County Surveyors Society
The County Surveyors’ Society was established officially at a meeting of eleven County Surveyors for England on 19 November 1885.
It was a society for people working in local government in highways departments in senior positions known as County Surveyors. Over time most authorities stopped using the term County Surveyor, but the society and the magazine who support them Surveyor magazine both opted to retain the title, although the society has since been subsumed (see reference to ADEPT below). The first meeting, and many other early meetings, were concerned with conditions of service of Surveyors, mainly pay and hours of work. However, by 1890 the society had become increasingly involved with such matters as the rolling and watering of carriageways and repairs to footways.
The Development and Roads Improvement Act of 1909 created a Roads Board, which later became the Department for Transport with powers to give grants to Highway Authorities, normally part of local authorities to construct and maintain roads. Many meetings of the society at that time were concerned with these grants, attempting to ensure an even spread of money around England and Wales.
A Society of County Surveyors for Scotland was formed in 1931,although this was an extension of the earlier County Road Surveyors Association of Scotland founded in 1884, a year earlier than its English counterpart. In June 1937 it was agreed that they should join with their English and Welsh counterparts. In 1937 a Society delegation visited Germany and subsequently set out proposals in 1938 for a national motorway network, having been impressed with the work carried out by the then Nazi Government.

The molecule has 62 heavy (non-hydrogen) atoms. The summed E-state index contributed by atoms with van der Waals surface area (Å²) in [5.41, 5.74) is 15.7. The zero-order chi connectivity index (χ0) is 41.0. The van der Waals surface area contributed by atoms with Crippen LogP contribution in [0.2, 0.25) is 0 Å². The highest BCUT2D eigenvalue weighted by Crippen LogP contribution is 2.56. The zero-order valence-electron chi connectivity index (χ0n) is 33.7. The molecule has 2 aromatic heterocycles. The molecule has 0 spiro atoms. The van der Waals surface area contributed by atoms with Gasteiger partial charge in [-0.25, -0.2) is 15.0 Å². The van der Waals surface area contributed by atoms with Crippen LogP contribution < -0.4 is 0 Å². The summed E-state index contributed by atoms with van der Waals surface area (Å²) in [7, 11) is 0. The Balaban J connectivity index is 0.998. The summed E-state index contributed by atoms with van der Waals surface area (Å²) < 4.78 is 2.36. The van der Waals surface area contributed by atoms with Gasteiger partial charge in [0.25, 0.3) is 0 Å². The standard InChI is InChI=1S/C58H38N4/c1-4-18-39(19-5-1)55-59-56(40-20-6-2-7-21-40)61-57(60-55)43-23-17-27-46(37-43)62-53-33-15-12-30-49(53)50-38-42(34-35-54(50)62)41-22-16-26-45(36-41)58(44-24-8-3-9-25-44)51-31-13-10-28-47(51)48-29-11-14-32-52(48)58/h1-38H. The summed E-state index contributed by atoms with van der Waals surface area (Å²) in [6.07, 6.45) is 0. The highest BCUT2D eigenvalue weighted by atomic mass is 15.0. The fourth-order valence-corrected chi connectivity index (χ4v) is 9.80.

In 1955 with rationing that had hung over Great Britain since the end of World War II saw the end of the lean years of highway funding with the beginning of the motorway era, during which time the UK was transformed from a series of country lanes to having major ‘A’ routes and motorways, eventually including the M25. Following the publication of the Buchanan Report in 1964 County Surveyors became increasingly involved in transportation studies, traffic management and road safety, in addition to the existing work on road maintenance and new road construction. The 1970s saw the start of the greatest road building programme since the days of the Turnpikes and also a major change in the structure of local authorities. The Society played a significant part in these changes and was accepted as a principal channel for initiatives and advice.
The 1974 reorganisation of Local Government added waste disposal to County Surveyors’ responsibilities. At the same time Surveyors of the Counties in Northern Ireland became part of the Department of the Environment but in 1992 a Northern Ireland branch was formed which became part of the main Society.
Campaign for Safe Road Design
In July 2008, having dropped the full title, County Surveyors Society, its residual organisation, CSS, remained a partner in the Campaign for Safe Road Design which was calling on the UK government to make safe road design a national transport priority. Since then, CSS has been subsumed by ADEPT, the Association of Directors of Environment, Economy, Planning and Transport.
The above information is correct in an historical sense, but time has moved on and there are no longer any County Surveyors in the UK. The County Surveyors Society was a society of knowledgeable and experienced engineers with particular relevance to highways construction and maintenance.
The current superseding "society" is known as ADEEPT, it can be Googled, and claims to have a strategic role over many aspects of local government highways responsibility, rather than the more "hands on" technical role that was the County Surveyors Society.
However many of the excellent County Surveyors Society reports can be found archived on the ADEEPT website if you look diligently. In my opinion these reportds are still well worth reading if you are looking for real technical knowledge on highways related subjects.
The reference to the County Surveyors Society is still used quite often, and quite wrongly, to form an "association" with the excellent independent work that it did to promote the understanding of engineering knowledge necessary in highways construction and maintenance.
As with many "societies" it seems to have evolved into a public relations body for local authority highways related matters in the UK, rather than a body primarily concerned with the engineering aspects of highway networks.